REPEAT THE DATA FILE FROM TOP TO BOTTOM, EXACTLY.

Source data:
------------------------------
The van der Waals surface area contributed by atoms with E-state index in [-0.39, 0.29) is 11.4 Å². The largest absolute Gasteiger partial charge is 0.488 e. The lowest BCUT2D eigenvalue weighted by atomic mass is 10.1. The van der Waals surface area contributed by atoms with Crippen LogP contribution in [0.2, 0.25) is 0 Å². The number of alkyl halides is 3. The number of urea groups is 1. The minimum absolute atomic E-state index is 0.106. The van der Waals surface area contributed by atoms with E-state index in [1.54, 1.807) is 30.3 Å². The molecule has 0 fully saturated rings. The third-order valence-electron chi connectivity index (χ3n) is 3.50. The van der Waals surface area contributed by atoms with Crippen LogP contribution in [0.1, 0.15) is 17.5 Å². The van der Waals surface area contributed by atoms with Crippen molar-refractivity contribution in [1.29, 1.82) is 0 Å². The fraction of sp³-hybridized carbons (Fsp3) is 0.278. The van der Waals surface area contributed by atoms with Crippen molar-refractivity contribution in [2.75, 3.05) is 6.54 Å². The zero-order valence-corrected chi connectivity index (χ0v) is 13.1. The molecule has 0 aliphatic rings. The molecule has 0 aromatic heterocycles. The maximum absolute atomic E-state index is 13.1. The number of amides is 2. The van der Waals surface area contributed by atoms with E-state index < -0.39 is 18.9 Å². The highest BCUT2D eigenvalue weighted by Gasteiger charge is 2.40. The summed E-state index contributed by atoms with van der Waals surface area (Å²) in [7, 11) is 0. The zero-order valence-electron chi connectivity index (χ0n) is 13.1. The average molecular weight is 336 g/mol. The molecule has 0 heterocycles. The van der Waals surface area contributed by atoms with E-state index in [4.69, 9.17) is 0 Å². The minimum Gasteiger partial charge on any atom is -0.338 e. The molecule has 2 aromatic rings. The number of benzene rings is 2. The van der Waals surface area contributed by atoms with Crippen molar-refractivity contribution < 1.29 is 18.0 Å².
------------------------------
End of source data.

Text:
The van der Waals surface area contributed by atoms with E-state index in [-0.39, 0.29) is 11.4 Å². The largest absolute Gasteiger partial charge is 0.488 e. The lowest BCUT2D eigenvalue weighted by atomic mass is 10.1. The van der Waals surface area contributed by atoms with Crippen LogP contribution in [0.2, 0.25) is 0 Å². The number of alkyl halides is 3. The number of urea groups is 1. The minimum absolute atomic E-state index is 0.106. The van der Waals surface area contributed by atoms with E-state index in [1.54, 1.807) is 30.3 Å². The molecule has 0 fully saturated rings. The third-order valence-electron chi connectivity index (χ3n) is 3.50. The van der Waals surface area contributed by atoms with Crippen LogP contribution in [0.1, 0.15) is 17.5 Å². The van der Waals surface area contributed by atoms with Crippen molar-refractivity contribution in [1.29, 1.82) is 0 Å². The fraction of sp³-hybridized carbons (Fsp3) is 0.278. The van der Waals surface area contributed by atoms with Crippen molar-refractivity contribution in [2.75, 3.05) is 6.54 Å². The zero-order valence-corrected chi connectivity index (χ0v) is 13.1. The molecule has 0 aliphatic rings. The molecule has 0 aromatic heterocycles. The maximum absolute atomic E-state index is 13.1. The number of amides is 2. The van der Waals surface area contributed by atoms with E-state index < -0.39 is 18.9 Å². The highest BCUT2D eigenvalue weighted by Gasteiger charge is 2.40. The summed E-state index contributed by atoms with van der Waals surface area (Å²) in [7, 11) is 0. The zero-order valence-electron chi connectivity index (χ0n) is 13.1. The average molecular weight is 336 g/mol. The molecule has 0 heterocycles. The van der Waals surface area contributed by atoms with E-state index in [4.69, 9.17) is 0 Å². The minimum Gasteiger partial charge on any atom is -0.338 e. The molecule has 2 aromatic rings. The number of benzene rings is 2. The van der Waals surface area contributed by atoms with Crippen molar-refractivity contribution < 1.29 is 18.0 Å².